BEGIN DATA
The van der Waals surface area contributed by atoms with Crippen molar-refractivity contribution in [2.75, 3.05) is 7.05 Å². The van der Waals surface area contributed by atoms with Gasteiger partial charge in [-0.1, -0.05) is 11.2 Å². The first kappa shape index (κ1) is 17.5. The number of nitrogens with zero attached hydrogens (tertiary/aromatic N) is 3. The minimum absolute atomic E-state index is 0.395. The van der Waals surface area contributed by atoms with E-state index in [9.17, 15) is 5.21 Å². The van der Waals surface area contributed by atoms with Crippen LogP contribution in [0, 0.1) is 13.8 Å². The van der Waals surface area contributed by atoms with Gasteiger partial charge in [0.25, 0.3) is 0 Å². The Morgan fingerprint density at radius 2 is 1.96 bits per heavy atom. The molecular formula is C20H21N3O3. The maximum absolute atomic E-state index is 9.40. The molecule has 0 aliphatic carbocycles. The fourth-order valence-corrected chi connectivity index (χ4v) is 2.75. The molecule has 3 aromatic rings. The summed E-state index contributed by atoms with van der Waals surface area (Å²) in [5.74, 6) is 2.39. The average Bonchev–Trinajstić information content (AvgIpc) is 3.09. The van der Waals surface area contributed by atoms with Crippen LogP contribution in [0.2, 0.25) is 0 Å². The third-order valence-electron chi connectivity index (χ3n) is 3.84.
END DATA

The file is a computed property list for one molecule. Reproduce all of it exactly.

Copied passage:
The van der Waals surface area contributed by atoms with Crippen molar-refractivity contribution in [2.75, 3.05) is 7.05 Å². The van der Waals surface area contributed by atoms with Gasteiger partial charge in [-0.1, -0.05) is 11.2 Å². The first kappa shape index (κ1) is 17.5. The number of nitrogens with zero attached hydrogens (tertiary/aromatic N) is 3. The minimum absolute atomic E-state index is 0.395. The van der Waals surface area contributed by atoms with E-state index in [9.17, 15) is 5.21 Å². The van der Waals surface area contributed by atoms with Crippen LogP contribution in [0, 0.1) is 13.8 Å². The van der Waals surface area contributed by atoms with Gasteiger partial charge in [0.25, 0.3) is 0 Å². The Morgan fingerprint density at radius 2 is 1.96 bits per heavy atom. The molecular formula is C20H21N3O3. The maximum absolute atomic E-state index is 9.40. The molecule has 0 aliphatic carbocycles. The fourth-order valence-corrected chi connectivity index (χ4v) is 2.75. The molecule has 3 aromatic rings. The summed E-state index contributed by atoms with van der Waals surface area (Å²) in [5.74, 6) is 2.39. The average Bonchev–Trinajstić information content (AvgIpc) is 3.09. The van der Waals surface area contributed by atoms with Crippen LogP contribution in [0.2, 0.25) is 0 Å². The third-order valence-electron chi connectivity index (χ3n) is 3.84.